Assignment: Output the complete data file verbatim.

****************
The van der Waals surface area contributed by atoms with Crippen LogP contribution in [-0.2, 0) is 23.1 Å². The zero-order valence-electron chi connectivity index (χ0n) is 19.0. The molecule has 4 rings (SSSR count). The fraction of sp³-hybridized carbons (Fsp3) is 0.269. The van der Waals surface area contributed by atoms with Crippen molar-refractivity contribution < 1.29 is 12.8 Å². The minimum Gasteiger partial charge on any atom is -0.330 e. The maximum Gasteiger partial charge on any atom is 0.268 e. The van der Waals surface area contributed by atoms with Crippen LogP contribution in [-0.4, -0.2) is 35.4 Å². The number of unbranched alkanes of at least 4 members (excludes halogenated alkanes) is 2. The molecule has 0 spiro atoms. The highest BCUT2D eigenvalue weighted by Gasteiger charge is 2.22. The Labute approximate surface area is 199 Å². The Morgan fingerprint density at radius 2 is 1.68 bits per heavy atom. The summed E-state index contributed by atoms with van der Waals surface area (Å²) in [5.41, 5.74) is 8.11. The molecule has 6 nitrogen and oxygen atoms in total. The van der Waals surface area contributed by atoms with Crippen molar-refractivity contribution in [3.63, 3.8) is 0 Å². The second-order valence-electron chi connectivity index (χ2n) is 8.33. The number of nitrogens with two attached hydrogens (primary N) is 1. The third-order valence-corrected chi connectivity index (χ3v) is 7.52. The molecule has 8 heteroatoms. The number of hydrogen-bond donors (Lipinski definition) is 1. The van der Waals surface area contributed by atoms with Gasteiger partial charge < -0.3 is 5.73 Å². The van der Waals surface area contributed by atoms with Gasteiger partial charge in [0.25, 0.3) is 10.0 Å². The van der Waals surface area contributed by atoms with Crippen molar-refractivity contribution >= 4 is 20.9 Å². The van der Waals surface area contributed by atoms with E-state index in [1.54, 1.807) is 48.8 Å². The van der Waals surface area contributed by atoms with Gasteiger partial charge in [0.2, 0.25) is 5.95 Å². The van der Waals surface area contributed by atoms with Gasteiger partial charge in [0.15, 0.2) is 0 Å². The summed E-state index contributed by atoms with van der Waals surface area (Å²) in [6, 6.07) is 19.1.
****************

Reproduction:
The van der Waals surface area contributed by atoms with Crippen LogP contribution in [-0.2, 0) is 23.1 Å². The zero-order valence-electron chi connectivity index (χ0n) is 19.0. The molecule has 4 rings (SSSR count). The fraction of sp³-hybridized carbons (Fsp3) is 0.269. The van der Waals surface area contributed by atoms with Crippen molar-refractivity contribution < 1.29 is 12.8 Å². The minimum Gasteiger partial charge on any atom is -0.330 e. The maximum Gasteiger partial charge on any atom is 0.268 e. The van der Waals surface area contributed by atoms with Crippen LogP contribution in [-0.4, -0.2) is 35.4 Å². The number of unbranched alkanes of at least 4 members (excludes halogenated alkanes) is 2. The molecule has 0 spiro atoms. The highest BCUT2D eigenvalue weighted by Gasteiger charge is 2.22. The Labute approximate surface area is 199 Å². The Morgan fingerprint density at radius 2 is 1.68 bits per heavy atom. The summed E-state index contributed by atoms with van der Waals surface area (Å²) in [5.41, 5.74) is 8.11. The molecule has 6 nitrogen and oxygen atoms in total. The van der Waals surface area contributed by atoms with Crippen molar-refractivity contribution in [3.63, 3.8) is 0 Å². The second-order valence-electron chi connectivity index (χ2n) is 8.33. The number of nitrogens with two attached hydrogens (primary N) is 1. The third-order valence-corrected chi connectivity index (χ3v) is 7.52. The molecule has 8 heteroatoms. The number of hydrogen-bond donors (Lipinski definition) is 1. The van der Waals surface area contributed by atoms with Gasteiger partial charge < -0.3 is 5.73 Å². The van der Waals surface area contributed by atoms with Gasteiger partial charge in [0.25, 0.3) is 10.0 Å². The van der Waals surface area contributed by atoms with Crippen molar-refractivity contribution >= 4 is 20.9 Å². The van der Waals surface area contributed by atoms with E-state index in [1.54, 1.807) is 48.8 Å². The van der Waals surface area contributed by atoms with Gasteiger partial charge in [0.2, 0.25) is 5.95 Å². The van der Waals surface area contributed by atoms with Gasteiger partial charge in [0.15, 0.2) is 0 Å². The summed E-state index contributed by atoms with van der Waals surface area (Å²) in [6, 6.07) is 19.1.